The 1946 production of Purcell’s Fairy Queen at Covent Garden to celebrate the reopening of the Royal Opera House as the nation’s first state-funded opera house was one the emblematic events marking the English artistic revival in the early years of the country’s reconstruction and indicated the elites’ will to create a national opera as successful as ballet already was, to develop state patronage and to educate the new audiences won over to music by the war. The choice of Purcell’s semi-opera, for an opera house whose aim was originally to stage operas in English written by English composers to be sung by English singers, may seem an obvious one yet resulted from the gradual displacing of Handel as the emblematic English composer in popular as well as educated opinion.
This paper aims at showing how the élites of the Royal College of Music and the English Musical Renaissance of the late 19th and early 20th centuries deliberately attempted to develop the figure of Henry Purcell as a rival to Handel and Bach in their will to avail themselves of a glorious English musical past to match those of France, Italy and Germany. Handel, celebrated by the Crystal Palace Festival or parodied by Sullivan in his Savoy Operas, was immensely popular. His oratorios, along with Mendelssohn’s, Gounod’s or Dvorak’s ones, constituted the basic musical of English choral societies fed, conservative choices which, for RCM elites, impeded the birth of a new English music. It was to be based on the glorious Tudor past, Folksong and Purcell, as well as on the emulation of such new models as the “three Bs” Bach, Beethoven, Brahms and other Germanic minor prophets like Schumann or Schubert, for the symphony, or the controversial figure of Wagner for opera. As the new narrative of English music was being written, in the first edition of Grove’s Dictionary of Music and Musicians (1879-1889), in Hubert Parry’s Art of Music of 1893 or in Fuller Maitland’s first edition of The Oxford History of Music (1902), Purcell provided the perfect figure of a genuine English musician to rival J. S Bach as Britain’s true Baroque composer. Yet, despite these efforts, Handel’s English oratorios have remained for many the model to be emulated and thanks to the Barockbegriff they have enjoyed a revival that has consigned some of the English Musical renaissance endeavours to oblivion.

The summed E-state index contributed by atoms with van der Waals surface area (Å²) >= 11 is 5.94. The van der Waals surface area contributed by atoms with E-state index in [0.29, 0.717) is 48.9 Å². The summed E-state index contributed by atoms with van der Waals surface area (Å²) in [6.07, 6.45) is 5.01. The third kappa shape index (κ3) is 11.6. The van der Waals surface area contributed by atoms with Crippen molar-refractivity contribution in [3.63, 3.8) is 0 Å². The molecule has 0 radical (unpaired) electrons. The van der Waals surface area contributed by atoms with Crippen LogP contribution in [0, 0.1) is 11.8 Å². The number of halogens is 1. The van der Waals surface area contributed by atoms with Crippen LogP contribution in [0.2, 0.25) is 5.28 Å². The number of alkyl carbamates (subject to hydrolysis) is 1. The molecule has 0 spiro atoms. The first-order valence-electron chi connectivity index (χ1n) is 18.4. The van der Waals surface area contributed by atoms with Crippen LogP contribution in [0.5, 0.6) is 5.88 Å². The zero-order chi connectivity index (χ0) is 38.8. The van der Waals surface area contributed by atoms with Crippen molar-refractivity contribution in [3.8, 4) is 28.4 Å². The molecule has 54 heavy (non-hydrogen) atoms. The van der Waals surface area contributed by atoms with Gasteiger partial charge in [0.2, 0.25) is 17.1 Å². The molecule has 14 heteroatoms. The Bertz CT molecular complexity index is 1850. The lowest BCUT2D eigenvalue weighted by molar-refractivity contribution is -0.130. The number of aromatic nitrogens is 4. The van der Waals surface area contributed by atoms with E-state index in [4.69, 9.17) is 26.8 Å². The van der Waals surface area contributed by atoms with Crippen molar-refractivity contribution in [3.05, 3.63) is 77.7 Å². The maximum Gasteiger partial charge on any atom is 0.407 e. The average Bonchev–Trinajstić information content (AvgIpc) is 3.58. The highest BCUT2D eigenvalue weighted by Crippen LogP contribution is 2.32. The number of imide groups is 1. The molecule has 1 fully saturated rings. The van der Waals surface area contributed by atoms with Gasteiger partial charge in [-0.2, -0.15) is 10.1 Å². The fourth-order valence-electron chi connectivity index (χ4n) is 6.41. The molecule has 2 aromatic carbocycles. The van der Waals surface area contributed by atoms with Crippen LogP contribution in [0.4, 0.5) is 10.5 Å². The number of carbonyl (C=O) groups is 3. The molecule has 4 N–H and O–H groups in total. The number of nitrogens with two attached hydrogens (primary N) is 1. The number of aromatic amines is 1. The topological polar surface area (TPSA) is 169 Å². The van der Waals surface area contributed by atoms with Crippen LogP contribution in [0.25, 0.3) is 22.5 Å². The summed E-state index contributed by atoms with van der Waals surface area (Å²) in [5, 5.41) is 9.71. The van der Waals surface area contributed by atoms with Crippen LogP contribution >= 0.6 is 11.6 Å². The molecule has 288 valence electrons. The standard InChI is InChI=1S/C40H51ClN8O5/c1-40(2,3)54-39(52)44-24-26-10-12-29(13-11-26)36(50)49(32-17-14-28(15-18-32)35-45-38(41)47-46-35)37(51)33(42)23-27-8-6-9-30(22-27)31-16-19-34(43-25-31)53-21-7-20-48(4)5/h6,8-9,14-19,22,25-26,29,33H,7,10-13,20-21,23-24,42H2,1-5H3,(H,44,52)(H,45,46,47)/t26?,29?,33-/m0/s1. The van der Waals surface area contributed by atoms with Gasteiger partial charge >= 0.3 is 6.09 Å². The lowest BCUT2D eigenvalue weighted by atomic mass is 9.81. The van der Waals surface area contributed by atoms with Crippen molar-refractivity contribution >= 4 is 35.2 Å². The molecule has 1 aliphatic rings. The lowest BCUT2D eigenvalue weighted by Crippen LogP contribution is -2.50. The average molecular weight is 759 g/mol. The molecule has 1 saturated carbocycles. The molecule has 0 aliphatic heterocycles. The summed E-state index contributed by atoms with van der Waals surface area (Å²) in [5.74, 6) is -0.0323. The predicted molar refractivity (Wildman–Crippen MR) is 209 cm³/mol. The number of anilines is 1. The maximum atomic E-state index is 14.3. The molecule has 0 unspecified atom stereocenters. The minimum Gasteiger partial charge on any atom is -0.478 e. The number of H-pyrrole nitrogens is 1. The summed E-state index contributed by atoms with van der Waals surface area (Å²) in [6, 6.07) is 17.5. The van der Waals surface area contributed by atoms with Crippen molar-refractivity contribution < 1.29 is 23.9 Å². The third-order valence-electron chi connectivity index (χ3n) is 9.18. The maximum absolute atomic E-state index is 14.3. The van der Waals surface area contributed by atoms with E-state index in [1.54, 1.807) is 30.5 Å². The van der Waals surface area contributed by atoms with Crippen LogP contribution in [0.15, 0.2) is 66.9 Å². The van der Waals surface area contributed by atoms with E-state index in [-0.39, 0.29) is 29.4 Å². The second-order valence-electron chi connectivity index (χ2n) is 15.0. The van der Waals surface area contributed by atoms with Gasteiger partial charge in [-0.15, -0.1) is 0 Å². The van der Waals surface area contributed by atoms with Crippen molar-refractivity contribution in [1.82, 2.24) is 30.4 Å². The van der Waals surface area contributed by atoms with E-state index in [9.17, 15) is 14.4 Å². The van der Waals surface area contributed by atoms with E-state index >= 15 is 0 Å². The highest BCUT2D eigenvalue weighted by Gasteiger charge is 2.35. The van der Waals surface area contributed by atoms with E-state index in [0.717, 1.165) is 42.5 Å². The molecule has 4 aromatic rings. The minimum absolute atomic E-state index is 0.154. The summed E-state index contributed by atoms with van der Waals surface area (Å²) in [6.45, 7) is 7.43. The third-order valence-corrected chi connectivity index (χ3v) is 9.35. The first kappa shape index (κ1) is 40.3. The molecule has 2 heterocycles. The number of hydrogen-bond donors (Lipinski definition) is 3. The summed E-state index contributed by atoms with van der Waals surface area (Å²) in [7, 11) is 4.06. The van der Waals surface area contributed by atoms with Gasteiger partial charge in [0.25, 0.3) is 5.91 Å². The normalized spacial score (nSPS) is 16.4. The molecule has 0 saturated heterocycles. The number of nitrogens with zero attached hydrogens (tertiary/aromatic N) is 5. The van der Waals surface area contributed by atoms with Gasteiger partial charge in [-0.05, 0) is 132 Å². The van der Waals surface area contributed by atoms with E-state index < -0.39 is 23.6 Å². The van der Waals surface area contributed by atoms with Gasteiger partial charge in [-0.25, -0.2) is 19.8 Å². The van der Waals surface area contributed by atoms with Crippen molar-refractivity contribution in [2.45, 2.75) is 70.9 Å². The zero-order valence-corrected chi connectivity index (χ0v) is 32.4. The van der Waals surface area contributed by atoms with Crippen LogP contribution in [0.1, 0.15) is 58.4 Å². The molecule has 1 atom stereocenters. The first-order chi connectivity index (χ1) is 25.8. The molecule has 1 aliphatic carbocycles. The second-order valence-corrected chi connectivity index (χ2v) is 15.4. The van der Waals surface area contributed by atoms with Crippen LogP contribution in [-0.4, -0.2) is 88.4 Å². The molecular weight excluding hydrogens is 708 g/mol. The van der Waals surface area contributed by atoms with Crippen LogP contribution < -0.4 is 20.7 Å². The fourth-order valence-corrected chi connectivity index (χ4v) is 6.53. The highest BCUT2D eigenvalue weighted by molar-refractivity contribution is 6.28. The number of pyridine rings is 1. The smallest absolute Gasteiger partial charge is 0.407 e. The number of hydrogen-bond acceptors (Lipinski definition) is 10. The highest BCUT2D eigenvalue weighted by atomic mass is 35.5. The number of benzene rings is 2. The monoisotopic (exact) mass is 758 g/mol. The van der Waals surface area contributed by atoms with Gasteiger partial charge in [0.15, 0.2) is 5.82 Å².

Haendel après Haendel :
Construction, renommée, influence de Haendel et de la figure haendélienne
Université de Caen Basse-Normandie
Move over, Handel! : The English Musical Renaissance and the Quest for New Musical Heroes